Radio station in DRC shut down for broadcasting `bad French’

New York, June 15, 2007— Intelligence agents in the Democratic Republic of Congo shut down a privately owned radio station for “intoxicating the population” and “broadcasting in bad French.” It was the sixth Congolese broadcaster this year to be raided by security forces over its coverage.

Radio Canal Satellite remained off the air today after a raid last Saturday by three agents of the Congolese National Intelligence Agency (ANR), according to the local press freedom group Journaliste en Danger (JED) and news reports.

“The world’s jails would be full if bad French were a crime,” said Joel Simon, CPJ’s executive director. “Clearly Congolese authorities are making it up as they go along and using any pretext to shut down independent broadcasters. We call on authorities to allow Radio Canal Satellite back on the air immediately.”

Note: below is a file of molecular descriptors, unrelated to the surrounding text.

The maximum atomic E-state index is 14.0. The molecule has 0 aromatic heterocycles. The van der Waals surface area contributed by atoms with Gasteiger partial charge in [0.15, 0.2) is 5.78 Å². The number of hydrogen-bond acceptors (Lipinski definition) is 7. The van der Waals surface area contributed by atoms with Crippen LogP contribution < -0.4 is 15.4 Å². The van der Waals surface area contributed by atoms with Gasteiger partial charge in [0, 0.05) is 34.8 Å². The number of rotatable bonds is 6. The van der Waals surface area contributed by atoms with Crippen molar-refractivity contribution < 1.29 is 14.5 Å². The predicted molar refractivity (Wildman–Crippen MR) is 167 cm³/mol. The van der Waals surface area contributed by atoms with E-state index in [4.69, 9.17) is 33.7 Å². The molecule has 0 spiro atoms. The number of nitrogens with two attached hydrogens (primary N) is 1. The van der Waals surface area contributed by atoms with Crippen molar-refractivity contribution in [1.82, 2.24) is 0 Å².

The agents confiscated equipment after the station’s staff fled the studios fearing arrest, local journalists told CPJ. They said Canal Satellite’s director, Yves Beya, had received several phone threats.

Gustave Amuri, the ANR deputy chief in Tshikapa, 405 miles (650 km) southeast of the capital Kinshasa, later accused the station of “operating without ANR documents,” “intoxicating the population,” and “broadcasting in bad French,” according to local media.

Local journalists said Amuri cited three things in the broadcast he objected to, including a report about a pay dispute between Congolese workers and Lebanese employers in Kinshasa.

The country’s press laws do not grant ANR any authority in media regulation.

Last month, CPJ named the DRC one of the world’s worst backsliders on press freedom.